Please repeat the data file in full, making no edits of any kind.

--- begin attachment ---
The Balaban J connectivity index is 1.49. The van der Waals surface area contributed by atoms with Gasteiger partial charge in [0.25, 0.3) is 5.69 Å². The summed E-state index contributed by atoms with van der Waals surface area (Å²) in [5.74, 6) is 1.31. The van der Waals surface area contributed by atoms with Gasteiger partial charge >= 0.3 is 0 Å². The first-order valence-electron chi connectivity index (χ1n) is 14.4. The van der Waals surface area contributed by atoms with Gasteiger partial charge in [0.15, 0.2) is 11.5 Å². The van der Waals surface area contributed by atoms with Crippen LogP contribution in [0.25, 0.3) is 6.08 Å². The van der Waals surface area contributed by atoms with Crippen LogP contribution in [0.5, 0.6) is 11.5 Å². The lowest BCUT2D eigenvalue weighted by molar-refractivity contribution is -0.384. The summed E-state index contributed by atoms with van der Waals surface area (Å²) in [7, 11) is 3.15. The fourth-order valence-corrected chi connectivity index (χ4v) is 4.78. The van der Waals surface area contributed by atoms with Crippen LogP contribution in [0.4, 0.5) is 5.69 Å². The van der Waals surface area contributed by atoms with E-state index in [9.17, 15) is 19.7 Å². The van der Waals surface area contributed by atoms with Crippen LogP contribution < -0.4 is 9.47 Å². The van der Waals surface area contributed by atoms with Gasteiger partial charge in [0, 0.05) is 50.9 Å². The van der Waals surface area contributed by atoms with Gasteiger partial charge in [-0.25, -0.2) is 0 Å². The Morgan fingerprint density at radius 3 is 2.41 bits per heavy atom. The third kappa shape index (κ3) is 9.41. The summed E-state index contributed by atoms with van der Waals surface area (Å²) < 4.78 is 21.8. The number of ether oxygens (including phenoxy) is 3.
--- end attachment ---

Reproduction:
The Balaban J connectivity index is 1.49. The van der Waals surface area contributed by atoms with Gasteiger partial charge in [0.25, 0.3) is 5.69 Å². The summed E-state index contributed by atoms with van der Waals surface area (Å²) in [5.74, 6) is 1.31. The van der Waals surface area contributed by atoms with Gasteiger partial charge >= 0.3 is 0 Å². The first-order valence-electron chi connectivity index (χ1n) is 14.4. The van der Waals surface area contributed by atoms with Gasteiger partial charge in [0.15, 0.2) is 11.5 Å². The van der Waals surface area contributed by atoms with Crippen LogP contribution in [0.25, 0.3) is 6.08 Å². The van der Waals surface area contributed by atoms with Crippen LogP contribution in [0.5, 0.6) is 11.5 Å². The lowest BCUT2D eigenvalue weighted by molar-refractivity contribution is -0.384. The summed E-state index contributed by atoms with van der Waals surface area (Å²) in [7, 11) is 3.15. The fourth-order valence-corrected chi connectivity index (χ4v) is 4.78. The van der Waals surface area contributed by atoms with Crippen LogP contribution in [0.4, 0.5) is 5.69 Å². The van der Waals surface area contributed by atoms with E-state index in [9.17, 15) is 19.7 Å². The van der Waals surface area contributed by atoms with Crippen LogP contribution < -0.4 is 9.47 Å². The van der Waals surface area contributed by atoms with Gasteiger partial charge in [0, 0.05) is 50.9 Å². The van der Waals surface area contributed by atoms with Gasteiger partial charge in [-0.25, -0.2) is 0 Å². The Morgan fingerprint density at radius 3 is 2.41 bits per heavy atom. The third kappa shape index (κ3) is 9.41. The summed E-state index contributed by atoms with van der Waals surface area (Å²) < 4.78 is 21.8. The number of ether oxygens (including phenoxy) is 3.